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Dearest granny lives over in china and bought a Papillon pup. Thing is, the dog will be imported to where I am next year June and we all speak English here. I'm a little worried about communication barriers. Since nan talks to him and trains him in Chinese, would it be hard for the dog to settle in to an English environment?

I worry about difficulties in getting the dog to listen to commands in English. Is this legitimate cause for worry?

Also, because I will only meet the dog when it is about two years old (he is only two months old now), would it have difficulty bonding with me, since I wasn't with him for most of his "puppyhood".
 

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I worry about difficulties in getting the dog to listen to commands in English. Is this legitimate cause for worry?
Also, because I will only meet the dog when it is about two years old (he is only two months old now), would it have difficulty bonding with me, since I wasn't with him for most of his "puppyhood".
The adjustment from China living to living in the states will also be a big change in life but both you and dog will survive, let common sense and patience be your guide. Please do not rush him into a dog training program let him chill awhile in his new home. Slower is better.
 

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I don't have any advice about the language barrier, but I adopted my older dog when he was a few months shy of three, and we had zero problems bonding. Just be patient and spend lots of time together!
 

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I think Papillon's speak French, anyway. ;-)

You can hand feed, walk and train/teach with your dog to bond. It shouldn't be a problem.


Dearest granny lives over in china and bought a Papillon pup. Thing is, the dog will be imported to where I am next year June and we all speak English here. I'm a little worried about communication barriers. Since nan talks to him and trains him in Chinese, would it be hard for the dog to settle in to an English environment?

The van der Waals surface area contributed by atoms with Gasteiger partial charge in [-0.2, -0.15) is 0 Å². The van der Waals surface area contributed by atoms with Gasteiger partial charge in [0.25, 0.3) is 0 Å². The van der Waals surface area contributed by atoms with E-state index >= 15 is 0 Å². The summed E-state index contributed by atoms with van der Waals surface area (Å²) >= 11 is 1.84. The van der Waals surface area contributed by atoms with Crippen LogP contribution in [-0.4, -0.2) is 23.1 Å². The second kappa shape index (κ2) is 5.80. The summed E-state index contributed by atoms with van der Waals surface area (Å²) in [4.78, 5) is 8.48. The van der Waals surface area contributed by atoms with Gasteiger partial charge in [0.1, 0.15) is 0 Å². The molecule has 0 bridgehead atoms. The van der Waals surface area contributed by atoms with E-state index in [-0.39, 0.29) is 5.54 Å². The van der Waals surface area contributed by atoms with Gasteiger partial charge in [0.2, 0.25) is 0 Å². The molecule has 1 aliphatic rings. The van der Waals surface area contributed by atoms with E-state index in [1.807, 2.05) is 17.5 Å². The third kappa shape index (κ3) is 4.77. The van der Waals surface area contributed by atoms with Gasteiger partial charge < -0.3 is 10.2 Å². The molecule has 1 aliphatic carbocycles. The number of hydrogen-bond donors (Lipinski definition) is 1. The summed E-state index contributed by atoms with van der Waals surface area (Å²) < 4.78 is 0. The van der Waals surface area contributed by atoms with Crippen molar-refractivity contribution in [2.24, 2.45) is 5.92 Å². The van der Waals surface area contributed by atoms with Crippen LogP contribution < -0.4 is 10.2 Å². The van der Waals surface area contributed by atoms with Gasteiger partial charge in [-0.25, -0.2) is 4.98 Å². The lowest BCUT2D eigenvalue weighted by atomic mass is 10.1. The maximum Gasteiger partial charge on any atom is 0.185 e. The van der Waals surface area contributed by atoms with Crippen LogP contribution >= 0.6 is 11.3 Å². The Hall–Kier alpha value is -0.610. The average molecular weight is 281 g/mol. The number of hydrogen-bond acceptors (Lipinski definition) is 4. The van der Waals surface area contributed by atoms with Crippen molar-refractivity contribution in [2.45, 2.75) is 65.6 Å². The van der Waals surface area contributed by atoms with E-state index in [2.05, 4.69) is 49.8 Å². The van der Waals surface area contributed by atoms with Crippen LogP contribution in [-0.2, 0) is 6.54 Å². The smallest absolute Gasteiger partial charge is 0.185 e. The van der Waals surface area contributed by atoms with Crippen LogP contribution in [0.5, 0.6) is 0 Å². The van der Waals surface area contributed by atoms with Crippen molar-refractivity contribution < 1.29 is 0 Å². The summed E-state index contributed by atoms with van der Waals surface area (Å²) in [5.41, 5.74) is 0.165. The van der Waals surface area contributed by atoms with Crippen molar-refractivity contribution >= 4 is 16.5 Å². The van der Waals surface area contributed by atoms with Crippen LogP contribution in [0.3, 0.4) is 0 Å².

I worry about difficulties in getting the dog to listen to commands in English. Is this legitimate cause for worry?

Also, because I will only meet the dog when it is about two years old (he is only two months old now), would it have difficulty bonding with me, since I wasn't with him for most of his "puppyhood".
 

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Or ... you could ask Granny for the pups commands in Chinese and learn to speak them before the pup gets there? Just a thought! :D
 

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I have a papillon pup and I use a verbal commands and hand signals. Dex always watches my hands and it's getting to the point now, where he will respond to just the hand signal. I would suggest asking your Nan to use universal hand signals as well as verbal commands. Pick the hand signals you want and explain to her, or send her pics of what you want her to teach him. If she is consistant, then he will be trained by hand signals, so when you get him, you can use the same hand signals and say the english command. He will learn english over time and be a bilingual pappy pup!

As for bonding, male paps are big time cuddlers and they love all of their people, but they bond closely with one person. He will bond strongly with your Nan, but when he comes here, you need to do things to transfer that bond to you. Playing fetch, throwing his ball, playing with his toys with him, hand feeding him and just keeping him with you most of the time will help to establish that bond. Paps are an amazing breed! :)
 

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I once trained a Fox Terrier in English and the owners only spoke Chinese. It did not seem to take the dog long to learn the commands in Chinese and Papillons are pretty smart.
 

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I wouldn't worry about it. I changed one of Mia's trick 'commands' a couple weeks ago to be more showy and she picked up on the new word in just a few minutes.
 

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As Abbylynn suggested, do you speak Chinese? It is very easy to teach a dog multiple languages, once he understands one language. Even if you don't know Chinese, he's already learned the hard part, that words are linked to behaviors, so all you'll have to do is to train him like a puppy, getting him to perform the behavior, while you tell him the English cue word.
 

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Dogs don't really understand any language naturally, whether it's English or Chinese. They just make associations between the words they hear and the actions that they perform to earn the rewards. You will need to start over at the beginning to build these associations with the English words, but I bet everything comes quicker the second time, since the dog already successfully performs the actions.
 
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